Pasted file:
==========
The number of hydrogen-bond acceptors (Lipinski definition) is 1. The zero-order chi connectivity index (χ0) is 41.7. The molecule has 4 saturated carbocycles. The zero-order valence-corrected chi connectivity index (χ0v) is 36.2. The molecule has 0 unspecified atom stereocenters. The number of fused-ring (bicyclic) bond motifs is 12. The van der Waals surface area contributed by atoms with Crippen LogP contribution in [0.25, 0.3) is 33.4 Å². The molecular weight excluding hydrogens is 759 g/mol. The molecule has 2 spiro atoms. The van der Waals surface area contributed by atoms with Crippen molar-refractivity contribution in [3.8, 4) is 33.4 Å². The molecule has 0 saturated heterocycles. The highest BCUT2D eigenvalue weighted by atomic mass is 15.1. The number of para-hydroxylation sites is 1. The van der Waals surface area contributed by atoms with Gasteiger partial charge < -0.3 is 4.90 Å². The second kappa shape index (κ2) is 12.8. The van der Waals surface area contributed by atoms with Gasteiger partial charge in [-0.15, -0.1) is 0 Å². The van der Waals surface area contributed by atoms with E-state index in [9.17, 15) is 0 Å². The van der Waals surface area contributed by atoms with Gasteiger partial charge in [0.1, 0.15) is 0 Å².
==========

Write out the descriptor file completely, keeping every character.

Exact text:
The number of hydrogen-bond acceptors (Lipinski definition) is 1. The zero-order chi connectivity index (χ0) is 41.7. The molecule has 4 saturated carbocycles. The zero-order valence-corrected chi connectivity index (χ0v) is 36.2. The molecule has 0 unspecified atom stereocenters. The number of fused-ring (bicyclic) bond motifs is 12. The van der Waals surface area contributed by atoms with Crippen LogP contribution in [0.25, 0.3) is 33.4 Å². The molecular weight excluding hydrogens is 759 g/mol. The molecule has 2 spiro atoms. The van der Waals surface area contributed by atoms with Crippen molar-refractivity contribution in [3.8, 4) is 33.4 Å². The molecule has 0 saturated heterocycles. The highest BCUT2D eigenvalue weighted by atomic mass is 15.1. The number of para-hydroxylation sites is 1. The van der Waals surface area contributed by atoms with Gasteiger partial charge < -0.3 is 4.90 Å². The second kappa shape index (κ2) is 12.8. The van der Waals surface area contributed by atoms with Gasteiger partial charge in [-0.15, -0.1) is 0 Å². The van der Waals surface area contributed by atoms with E-state index in [9.17, 15) is 0 Å². The van der Waals surface area contributed by atoms with Gasteiger partial charge in [0.1, 0.15) is 0 Å².